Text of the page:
Her latest film, “We Need to Talk About Kevin” is surprisingly visceral, and at times, visually stunning. Still, it goes without saying that Ramsey’s film is nonetheless a deeply disturbing and downright terrifying look at the fundamental and—as demonstrated in the film—horrific question of nature vs. nurture.
Based on the book by Lionel Shriver—which is presented as a haunting series of confessional letters from a woman whose misanthropic child went on a killing spree at his high school—Ramsey’s adaptation finds the ever-eloquent Tilda Swinton in a harrowing portrayal as the book’s omniscient narrator, Eva.
In what is one of the most criminally underrated performances of 2011 (of which the film had a very limited and very brief run in order to gain eligibility for awards consideration, to no avail), Swinton fearlessly and masterfully tackles the role of Eva as the film jumps back and forth through a narrative timeline from raising her resentful, sociopath son Kevin (played by both Ezra Miller and Jasper Newell throughout different points in his life), to the aftermath of his atrocious crime.
The film opens with Swinton taking part in the running of the bulls somewhere in the streets of Spain— an introduction to Eva’s prominent past as a travel writer, which lingers so much in her memory whilst raising Kevin, and that it’s more than apparent she never wanted him in the first place. Combined with vivid and visceral imagery of stark colors and abstract images, the scene also serves as an introduction to the visual macabre that becomes Ramsay’s film.
Soon after, we’re told the story of how Eva meets Franklin (John C. Reilly), falls in love and marries him, but is reluctantly and unwittingly forced to put her lush and exciting life on hold when she becomes pregnant with Kevin. As the film jumps between flashbacks of Eva’s timorous hand at raising her child to her life postmortem of Kevin’s massacre, we are thrown into a harrowing back-and-forth of a tragic woman twice scorned: first by her resentful child Kevin—who makes it his mission to make Eva’s life a living hell—and once more by her community as she tries to move on with her life in the wake of Kevin’ atrocious crimes.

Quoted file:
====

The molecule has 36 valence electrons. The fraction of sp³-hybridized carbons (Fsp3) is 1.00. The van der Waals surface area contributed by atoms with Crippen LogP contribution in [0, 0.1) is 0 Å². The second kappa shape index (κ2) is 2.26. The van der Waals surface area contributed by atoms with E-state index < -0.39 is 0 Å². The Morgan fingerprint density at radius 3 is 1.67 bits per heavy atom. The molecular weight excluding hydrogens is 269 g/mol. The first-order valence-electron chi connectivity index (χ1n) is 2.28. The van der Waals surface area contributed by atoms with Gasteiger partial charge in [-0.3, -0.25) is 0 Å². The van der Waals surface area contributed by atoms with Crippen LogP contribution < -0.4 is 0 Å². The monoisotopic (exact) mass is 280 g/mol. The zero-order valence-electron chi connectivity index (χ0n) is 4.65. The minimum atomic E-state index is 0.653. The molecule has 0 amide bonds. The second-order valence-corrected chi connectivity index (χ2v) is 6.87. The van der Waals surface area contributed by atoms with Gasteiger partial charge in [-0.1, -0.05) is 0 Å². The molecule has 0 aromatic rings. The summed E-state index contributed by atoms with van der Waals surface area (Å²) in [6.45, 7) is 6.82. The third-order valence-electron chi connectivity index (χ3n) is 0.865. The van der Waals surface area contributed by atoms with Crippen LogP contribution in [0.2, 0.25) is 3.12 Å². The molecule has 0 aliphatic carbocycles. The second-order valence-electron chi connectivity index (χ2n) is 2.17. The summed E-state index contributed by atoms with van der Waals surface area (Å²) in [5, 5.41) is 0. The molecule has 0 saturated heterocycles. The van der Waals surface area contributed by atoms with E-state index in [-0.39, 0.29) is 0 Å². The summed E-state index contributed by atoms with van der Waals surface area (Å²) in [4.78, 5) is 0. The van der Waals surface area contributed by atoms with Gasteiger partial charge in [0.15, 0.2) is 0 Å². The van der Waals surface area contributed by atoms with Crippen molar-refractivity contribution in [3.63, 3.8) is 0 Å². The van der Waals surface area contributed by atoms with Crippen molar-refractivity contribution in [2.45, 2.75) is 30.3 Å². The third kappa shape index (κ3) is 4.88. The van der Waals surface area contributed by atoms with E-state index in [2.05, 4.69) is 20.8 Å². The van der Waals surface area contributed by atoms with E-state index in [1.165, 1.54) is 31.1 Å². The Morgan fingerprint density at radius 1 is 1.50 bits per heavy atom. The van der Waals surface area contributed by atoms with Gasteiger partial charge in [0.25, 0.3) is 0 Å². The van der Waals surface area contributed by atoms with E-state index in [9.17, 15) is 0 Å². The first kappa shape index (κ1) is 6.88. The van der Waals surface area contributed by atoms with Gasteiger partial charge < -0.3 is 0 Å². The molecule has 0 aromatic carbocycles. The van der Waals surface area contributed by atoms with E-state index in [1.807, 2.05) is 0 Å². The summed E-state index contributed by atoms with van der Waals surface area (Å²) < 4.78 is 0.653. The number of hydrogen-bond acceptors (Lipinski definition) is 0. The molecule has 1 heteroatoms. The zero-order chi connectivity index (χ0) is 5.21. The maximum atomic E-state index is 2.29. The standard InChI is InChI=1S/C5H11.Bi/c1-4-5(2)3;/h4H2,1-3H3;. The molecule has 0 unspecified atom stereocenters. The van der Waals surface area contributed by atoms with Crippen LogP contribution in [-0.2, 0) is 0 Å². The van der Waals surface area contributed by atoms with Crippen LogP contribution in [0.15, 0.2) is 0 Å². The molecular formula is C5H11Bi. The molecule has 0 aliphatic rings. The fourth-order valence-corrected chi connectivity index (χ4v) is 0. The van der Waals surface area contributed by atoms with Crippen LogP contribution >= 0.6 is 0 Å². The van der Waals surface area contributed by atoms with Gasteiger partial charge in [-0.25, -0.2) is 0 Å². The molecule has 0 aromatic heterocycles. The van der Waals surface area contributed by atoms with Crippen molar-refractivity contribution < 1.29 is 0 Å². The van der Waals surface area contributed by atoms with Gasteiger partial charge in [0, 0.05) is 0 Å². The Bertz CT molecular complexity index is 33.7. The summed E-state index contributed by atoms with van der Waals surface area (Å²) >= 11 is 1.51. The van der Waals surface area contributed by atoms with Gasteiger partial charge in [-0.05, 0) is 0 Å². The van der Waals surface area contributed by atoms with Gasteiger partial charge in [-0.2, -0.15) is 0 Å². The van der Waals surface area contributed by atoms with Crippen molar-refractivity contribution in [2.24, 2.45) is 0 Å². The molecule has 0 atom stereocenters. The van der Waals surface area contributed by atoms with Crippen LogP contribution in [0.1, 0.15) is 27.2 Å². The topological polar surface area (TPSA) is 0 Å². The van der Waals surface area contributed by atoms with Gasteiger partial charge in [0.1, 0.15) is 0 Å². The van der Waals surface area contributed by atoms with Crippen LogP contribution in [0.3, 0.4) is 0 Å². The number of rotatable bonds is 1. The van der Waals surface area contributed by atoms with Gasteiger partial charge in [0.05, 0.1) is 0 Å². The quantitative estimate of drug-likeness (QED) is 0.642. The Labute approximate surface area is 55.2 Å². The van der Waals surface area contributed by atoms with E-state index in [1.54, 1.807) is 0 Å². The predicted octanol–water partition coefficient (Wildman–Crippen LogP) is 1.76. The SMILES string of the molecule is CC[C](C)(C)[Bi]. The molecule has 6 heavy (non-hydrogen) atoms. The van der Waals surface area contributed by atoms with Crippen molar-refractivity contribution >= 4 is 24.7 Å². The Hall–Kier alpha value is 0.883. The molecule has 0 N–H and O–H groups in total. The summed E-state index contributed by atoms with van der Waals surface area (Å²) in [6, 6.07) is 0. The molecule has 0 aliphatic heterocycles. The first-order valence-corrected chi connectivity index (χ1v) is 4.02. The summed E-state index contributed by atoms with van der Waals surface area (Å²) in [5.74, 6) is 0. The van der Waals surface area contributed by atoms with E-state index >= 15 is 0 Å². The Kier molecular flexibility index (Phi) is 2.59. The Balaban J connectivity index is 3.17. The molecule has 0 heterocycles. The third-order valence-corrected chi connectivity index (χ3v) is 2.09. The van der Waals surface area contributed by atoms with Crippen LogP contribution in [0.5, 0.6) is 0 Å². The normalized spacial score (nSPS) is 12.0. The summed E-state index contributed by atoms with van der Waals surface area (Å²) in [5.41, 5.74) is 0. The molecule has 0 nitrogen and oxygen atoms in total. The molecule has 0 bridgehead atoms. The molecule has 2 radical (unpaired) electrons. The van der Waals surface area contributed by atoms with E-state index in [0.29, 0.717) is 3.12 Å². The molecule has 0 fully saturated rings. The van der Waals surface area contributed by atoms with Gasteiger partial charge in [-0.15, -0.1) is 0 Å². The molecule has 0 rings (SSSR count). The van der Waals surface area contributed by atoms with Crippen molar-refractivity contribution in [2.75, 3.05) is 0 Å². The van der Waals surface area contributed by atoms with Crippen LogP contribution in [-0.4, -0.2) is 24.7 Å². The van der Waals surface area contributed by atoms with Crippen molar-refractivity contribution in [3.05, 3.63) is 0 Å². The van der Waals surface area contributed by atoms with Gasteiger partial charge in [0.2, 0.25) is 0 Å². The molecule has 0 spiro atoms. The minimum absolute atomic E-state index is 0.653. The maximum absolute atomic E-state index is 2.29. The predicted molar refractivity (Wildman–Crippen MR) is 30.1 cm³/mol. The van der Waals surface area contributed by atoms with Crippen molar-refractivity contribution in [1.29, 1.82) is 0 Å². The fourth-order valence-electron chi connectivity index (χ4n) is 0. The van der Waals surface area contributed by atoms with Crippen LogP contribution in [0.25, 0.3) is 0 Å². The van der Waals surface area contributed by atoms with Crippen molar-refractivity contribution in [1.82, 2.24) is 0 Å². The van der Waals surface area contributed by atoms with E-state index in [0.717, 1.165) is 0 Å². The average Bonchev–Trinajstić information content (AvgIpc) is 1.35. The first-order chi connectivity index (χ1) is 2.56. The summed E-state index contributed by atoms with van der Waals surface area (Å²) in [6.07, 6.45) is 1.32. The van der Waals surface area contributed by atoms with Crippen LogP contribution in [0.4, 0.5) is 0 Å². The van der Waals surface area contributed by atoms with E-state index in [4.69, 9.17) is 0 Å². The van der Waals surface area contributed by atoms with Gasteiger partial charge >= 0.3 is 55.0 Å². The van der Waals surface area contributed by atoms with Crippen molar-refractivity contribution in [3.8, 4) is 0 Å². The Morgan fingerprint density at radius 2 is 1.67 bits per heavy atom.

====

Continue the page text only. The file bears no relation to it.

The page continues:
By dropping the epistolary literary narrative for a more cinematic technique that jumps back and forth through a before-and-after timeline, Ramsay creates an effective narrative ebb and flow that showcases Swinton’s intense characterization, and consequently, Miller’s sociopathic development.
But while the visual cues provide a unique and glaring narrative departure, the film finds its real footing in the development of Eva and Kevin’s mother-son relationship. Even in his infancy, Kevin seems detached and resentful toward Eva, and given her reluctance towards children to begin with, the disconnect between the two only grows wider and more severe as the years pass. As an adolescent, Kevin constantly berates his mother and goes out of his way to destroy anything that she displays any sort of passion about.
Eventually, as Kevin develops into a darkly sarcastic and textbook sociopathic teenager, his sadistic intentions start to become clear.
With “We Need to Talk About Kevin,” we get a modern American horror story, an in-depth study at every parent’s worse nightmare—raising a malicious sociopath.
Much in the vain of Gus Van Sant’s school shooting masterpiece “Elephant,” the tension and suspense of the movie is never in the “what’s going to happen?,” as the film makes it abundantly clear from the get-go the extent of Kevin’s crimes, but rather the “how did it happen?”
While her husband is oblivious to any of Kevin’s malcontent (“he’s just a boy, a beautiful little boy!” he remarks early in Eva’s suspicions of Kevin), Eva must live in fear—and hell— with her suspicions, and in the aftermath, her guilt.
We Need To Talk About Kevin opens tomorrow in select theaters, click here for theaters and showtimes.